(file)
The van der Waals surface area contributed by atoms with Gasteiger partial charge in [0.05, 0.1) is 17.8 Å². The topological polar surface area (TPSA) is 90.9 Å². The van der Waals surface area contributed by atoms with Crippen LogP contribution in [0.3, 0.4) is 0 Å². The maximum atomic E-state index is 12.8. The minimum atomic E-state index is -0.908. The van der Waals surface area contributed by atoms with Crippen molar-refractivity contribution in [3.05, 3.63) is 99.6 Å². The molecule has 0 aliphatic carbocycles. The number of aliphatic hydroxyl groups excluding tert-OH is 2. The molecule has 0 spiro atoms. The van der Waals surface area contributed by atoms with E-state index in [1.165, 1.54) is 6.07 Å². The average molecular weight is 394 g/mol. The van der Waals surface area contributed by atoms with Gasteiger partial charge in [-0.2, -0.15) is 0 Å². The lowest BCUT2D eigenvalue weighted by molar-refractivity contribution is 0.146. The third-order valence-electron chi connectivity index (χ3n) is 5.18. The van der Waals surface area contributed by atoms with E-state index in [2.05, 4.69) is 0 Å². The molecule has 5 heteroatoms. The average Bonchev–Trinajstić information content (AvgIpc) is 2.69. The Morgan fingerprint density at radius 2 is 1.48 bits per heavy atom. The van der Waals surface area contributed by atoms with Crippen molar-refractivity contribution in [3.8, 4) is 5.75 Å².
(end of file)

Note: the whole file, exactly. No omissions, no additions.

The van der Waals surface area contributed by atoms with Gasteiger partial charge in [0.05, 0.1) is 17.8 Å². The topological polar surface area (TPSA) is 90.9 Å². The van der Waals surface area contributed by atoms with Crippen LogP contribution in [0.3, 0.4) is 0 Å². The maximum atomic E-state index is 12.8. The minimum atomic E-state index is -0.908. The van der Waals surface area contributed by atoms with Crippen molar-refractivity contribution in [3.05, 3.63) is 99.6 Å². The molecule has 0 aliphatic carbocycles. The number of aliphatic hydroxyl groups excluding tert-OH is 2. The molecule has 0 spiro atoms. The van der Waals surface area contributed by atoms with E-state index in [1.165, 1.54) is 6.07 Å². The average molecular weight is 394 g/mol. The van der Waals surface area contributed by atoms with Gasteiger partial charge in [-0.2, -0.15) is 0 Å². The lowest BCUT2D eigenvalue weighted by molar-refractivity contribution is 0.146. The third-order valence-electron chi connectivity index (χ3n) is 5.18. The van der Waals surface area contributed by atoms with E-state index in [2.05, 4.69) is 0 Å². The molecule has 5 heteroatoms. The average Bonchev–Trinajstić information content (AvgIpc) is 2.69. The Morgan fingerprint density at radius 2 is 1.48 bits per heavy atom. The van der Waals surface area contributed by atoms with Crippen molar-refractivity contribution in [3.8, 4) is 5.75 Å².